PETALING JAYA: Malaysia has yet to change to the “opt out” system – whereby everyone is deemed an organ donor unless they say no – because the public is just not ready, says the Health Ministry.
At present, the nation practises the “opt in” system, which requires informed consent before a person’s organs can be donated.
“Even though the opt out system can lead to an increase in organ donation, we have yet to change due to the level of public readiness.
“However, continuous discussions are still being done to improve the system towards increasing organ donations in our country,” ministry director-general Datuk Dr Noor Hisham Abdullah told The Star.
Despite a small rise in organ donor pledges, there has not been any marked increase in actual organ donations after death.
“One reason is refusal by family members,” Dr Noor Hisham said.
He said the rate of family refusal was 57%, of which Malays were more likely to do so, based on a 2017 study titled “Factors influencing families’ refusal for deceased organ and tissue donation in Malaysia”.
“The social stigma regarding organ donation, coupled with religious and cultural beliefs, is still prevalent,” he added.
As at June 30, a total of 21,230 people are on the organ wait list, with most (21,212) waiting for kidneys.
It was reported that only 1.3% of Malaysians (419,946 people) have pledged to donate their organs after death.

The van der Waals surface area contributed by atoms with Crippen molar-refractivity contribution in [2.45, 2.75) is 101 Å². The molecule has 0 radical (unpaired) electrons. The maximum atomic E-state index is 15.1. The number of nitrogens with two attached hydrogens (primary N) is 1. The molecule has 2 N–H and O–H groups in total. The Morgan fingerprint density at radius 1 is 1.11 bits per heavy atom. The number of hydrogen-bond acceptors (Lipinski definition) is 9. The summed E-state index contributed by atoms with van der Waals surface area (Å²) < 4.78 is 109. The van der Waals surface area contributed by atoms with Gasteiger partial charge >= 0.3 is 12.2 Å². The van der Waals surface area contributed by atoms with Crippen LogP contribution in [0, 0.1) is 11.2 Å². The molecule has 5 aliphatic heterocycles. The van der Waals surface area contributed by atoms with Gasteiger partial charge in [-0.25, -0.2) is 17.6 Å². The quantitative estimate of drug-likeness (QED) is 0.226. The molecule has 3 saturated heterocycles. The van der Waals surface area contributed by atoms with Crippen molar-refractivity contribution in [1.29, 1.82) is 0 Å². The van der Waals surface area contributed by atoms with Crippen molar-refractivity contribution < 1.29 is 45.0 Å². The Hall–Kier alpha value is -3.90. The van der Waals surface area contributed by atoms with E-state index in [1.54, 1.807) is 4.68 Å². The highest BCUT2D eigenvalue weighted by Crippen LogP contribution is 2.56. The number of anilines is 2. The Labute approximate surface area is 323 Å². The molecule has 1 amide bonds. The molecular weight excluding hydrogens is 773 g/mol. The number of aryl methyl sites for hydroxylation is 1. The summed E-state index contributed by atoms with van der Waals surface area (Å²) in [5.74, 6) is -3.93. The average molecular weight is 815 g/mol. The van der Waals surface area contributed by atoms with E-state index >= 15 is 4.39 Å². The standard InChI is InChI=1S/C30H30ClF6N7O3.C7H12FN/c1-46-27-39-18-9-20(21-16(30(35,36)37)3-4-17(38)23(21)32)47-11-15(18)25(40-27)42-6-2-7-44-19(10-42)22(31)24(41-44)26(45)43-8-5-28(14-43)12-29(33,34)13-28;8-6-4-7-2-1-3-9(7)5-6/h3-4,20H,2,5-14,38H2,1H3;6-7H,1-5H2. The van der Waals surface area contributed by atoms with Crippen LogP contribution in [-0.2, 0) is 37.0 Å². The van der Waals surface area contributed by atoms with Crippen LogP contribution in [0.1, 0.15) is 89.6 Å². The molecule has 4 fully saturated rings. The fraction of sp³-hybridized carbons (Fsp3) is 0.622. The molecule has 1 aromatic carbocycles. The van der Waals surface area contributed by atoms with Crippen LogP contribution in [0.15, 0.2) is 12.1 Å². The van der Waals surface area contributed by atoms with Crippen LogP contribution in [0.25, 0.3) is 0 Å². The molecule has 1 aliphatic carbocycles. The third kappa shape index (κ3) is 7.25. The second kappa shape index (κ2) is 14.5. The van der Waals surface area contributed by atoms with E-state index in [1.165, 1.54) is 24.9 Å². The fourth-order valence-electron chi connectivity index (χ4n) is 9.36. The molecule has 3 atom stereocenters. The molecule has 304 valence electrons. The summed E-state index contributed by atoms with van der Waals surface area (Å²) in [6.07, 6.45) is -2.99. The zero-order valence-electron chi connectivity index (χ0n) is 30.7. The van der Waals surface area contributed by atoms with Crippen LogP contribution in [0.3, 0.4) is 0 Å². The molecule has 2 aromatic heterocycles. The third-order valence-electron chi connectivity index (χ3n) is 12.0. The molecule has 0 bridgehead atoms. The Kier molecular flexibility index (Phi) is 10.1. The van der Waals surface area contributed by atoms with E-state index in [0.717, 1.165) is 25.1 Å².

Dr Noor Hisham acknowledged that kidney transplants were more cost-effective in the long run compared to dialysis.
“With the aim of assisting patients while waiting for transplants, the Government has allocated a substantial budget for the provision of dialysis for the patients,” he said.
He added that aside from cadaveric kidney transplants, living related renal transplants can be conducted under the ministry.
On Malaysians going overseas for commercial transplants, he said the ministry did not encourage citizens to undergo such procedures as it is against the law in many countries.
“Malaysia is a signatory to the Declaration Of Istanbul in 2008, which is against organ trafficking and transplant tourism,” he said.
The proposed Organ and Tissue Transplantation Bill, which aims to ban organ trading, has been reviewed by the Attorney General’s Chambers.
“Now it is being reviewed by the Malaysian Productivity Council to assess its socioeconomic impact on Malaysia,” Dr Noor Hisham said.
The Bill aims to preserve ethical and professional practices in human organs and tissues transplantation, among others.
For more information on how to sign up as an organ donor, log on to www.dermaorgan.gov.my
Did you find this article insightful?